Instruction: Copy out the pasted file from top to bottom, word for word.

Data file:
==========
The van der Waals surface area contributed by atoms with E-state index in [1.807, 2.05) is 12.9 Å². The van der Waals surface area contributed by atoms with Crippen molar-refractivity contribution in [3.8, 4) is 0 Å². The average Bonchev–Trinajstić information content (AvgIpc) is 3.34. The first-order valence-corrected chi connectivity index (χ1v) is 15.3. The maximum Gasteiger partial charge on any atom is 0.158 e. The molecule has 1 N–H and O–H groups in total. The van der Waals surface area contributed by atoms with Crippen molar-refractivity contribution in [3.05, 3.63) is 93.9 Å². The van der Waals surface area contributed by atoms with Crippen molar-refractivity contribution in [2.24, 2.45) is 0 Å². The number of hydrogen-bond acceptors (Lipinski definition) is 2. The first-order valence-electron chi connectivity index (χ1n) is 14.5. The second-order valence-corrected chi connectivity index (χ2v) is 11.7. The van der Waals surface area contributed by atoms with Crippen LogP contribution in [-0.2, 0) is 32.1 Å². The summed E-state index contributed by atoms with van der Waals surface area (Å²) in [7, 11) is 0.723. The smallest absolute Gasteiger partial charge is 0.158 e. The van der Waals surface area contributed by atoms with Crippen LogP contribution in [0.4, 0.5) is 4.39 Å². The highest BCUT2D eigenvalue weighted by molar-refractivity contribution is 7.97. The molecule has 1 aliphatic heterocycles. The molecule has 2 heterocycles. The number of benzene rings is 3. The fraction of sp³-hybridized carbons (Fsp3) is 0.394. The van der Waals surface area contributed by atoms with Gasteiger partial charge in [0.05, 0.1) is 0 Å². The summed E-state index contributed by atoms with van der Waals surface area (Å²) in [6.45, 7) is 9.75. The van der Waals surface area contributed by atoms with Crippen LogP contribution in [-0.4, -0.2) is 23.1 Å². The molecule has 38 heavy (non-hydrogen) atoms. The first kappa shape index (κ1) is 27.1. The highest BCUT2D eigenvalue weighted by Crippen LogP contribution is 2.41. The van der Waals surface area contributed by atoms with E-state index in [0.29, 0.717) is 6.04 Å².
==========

The van der Waals surface area contributed by atoms with E-state index in [1.807, 2.05) is 12.9 Å². The van der Waals surface area contributed by atoms with Crippen molar-refractivity contribution in [3.8, 4) is 0 Å². The average Bonchev–Trinajstić information content (AvgIpc) is 3.34. The first-order valence-corrected chi connectivity index (χ1v) is 15.3. The maximum Gasteiger partial charge on any atom is 0.158 e. The molecule has 1 N–H and O–H groups in total. The van der Waals surface area contributed by atoms with Crippen molar-refractivity contribution in [3.05, 3.63) is 93.9 Å². The van der Waals surface area contributed by atoms with Crippen molar-refractivity contribution in [2.24, 2.45) is 0 Å². The number of hydrogen-bond acceptors (Lipinski definition) is 2. The first-order valence-electron chi connectivity index (χ1n) is 14.5. The second-order valence-corrected chi connectivity index (χ2v) is 11.7. The van der Waals surface area contributed by atoms with Crippen LogP contribution in [-0.2, 0) is 32.1 Å². The summed E-state index contributed by atoms with van der Waals surface area (Å²) in [7, 11) is 0.723. The smallest absolute Gasteiger partial charge is 0.158 e. The van der Waals surface area contributed by atoms with Crippen LogP contribution in [0.4, 0.5) is 4.39 Å². The highest BCUT2D eigenvalue weighted by molar-refractivity contribution is 7.97. The molecule has 1 aliphatic heterocycles. The molecule has 2 heterocycles. The number of benzene rings is 3. The fraction of sp³-hybridized carbons (Fsp3) is 0.394. The van der Waals surface area contributed by atoms with Gasteiger partial charge in [0.05, 0.1) is 0 Å². The summed E-state index contributed by atoms with van der Waals surface area (Å²) in [6.45, 7) is 9.75. The van der Waals surface area contributed by atoms with Crippen LogP contribution in [-0.4, -0.2) is 23.1 Å². The molecule has 38 heavy (non-hydrogen) atoms. The first kappa shape index (κ1) is 27.1. The highest BCUT2D eigenvalue weighted by Crippen LogP contribution is 2.41. The van der Waals surface area contributed by atoms with E-state index in [0.29, 0.717) is 6.04 Å².